Cooling and Heating Innovation Lab
The Cooling and Heating Innovation Lab (CHIL) conducts fundamental and applied energy research. Active research areas include applications relating to energy/water nexus, buildings/HVAC, and oil processing.
In the United States, an average 19 gallons of water is required to produce each kWh of energy; reducing the water demand for energy production is a core issue in the Energy/Water Nexus. Condensation heat transfer can play a critical role in reducing water usage and recovering water otherwise lost in energy production. The CHIL lab is actively researching opportunities for improvement: 1) enhanced condensation for power generation funded by electric utilities and 2) evaporated water recovery from cooling towers, funded by NSF.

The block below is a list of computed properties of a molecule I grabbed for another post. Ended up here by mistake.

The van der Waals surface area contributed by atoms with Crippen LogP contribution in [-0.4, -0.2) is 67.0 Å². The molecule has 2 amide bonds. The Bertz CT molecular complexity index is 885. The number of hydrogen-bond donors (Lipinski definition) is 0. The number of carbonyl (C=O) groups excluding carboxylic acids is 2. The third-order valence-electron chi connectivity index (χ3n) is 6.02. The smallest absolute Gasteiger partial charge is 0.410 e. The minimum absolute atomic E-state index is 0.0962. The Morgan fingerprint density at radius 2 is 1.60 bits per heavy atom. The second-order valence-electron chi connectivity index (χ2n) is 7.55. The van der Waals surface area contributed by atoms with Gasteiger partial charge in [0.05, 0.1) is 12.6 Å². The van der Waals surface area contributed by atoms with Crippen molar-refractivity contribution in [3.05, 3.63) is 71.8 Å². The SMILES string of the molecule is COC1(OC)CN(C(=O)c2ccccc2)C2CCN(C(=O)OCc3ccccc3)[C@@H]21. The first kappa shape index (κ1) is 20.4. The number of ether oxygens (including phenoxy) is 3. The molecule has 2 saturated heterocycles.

Completed ASHRAE RP–1630, “Update the Scientific Evidence for Specifying Lower Limit Relative Humidity Levels for Comfort, Health, and IEQ in Occupied Spaces.” Considered effects:
1. low humidity (40%) on health (i.e., allergies, asthma, disease transmission)
2. comfort (i.e., thermal comfort, eye irritation, skin dryness)
3. indoor environmental quality (i.e., indoor air quality, volatile organic compounds)
Students in the CHIL lab are studying oil and water flows in an industry-funded project.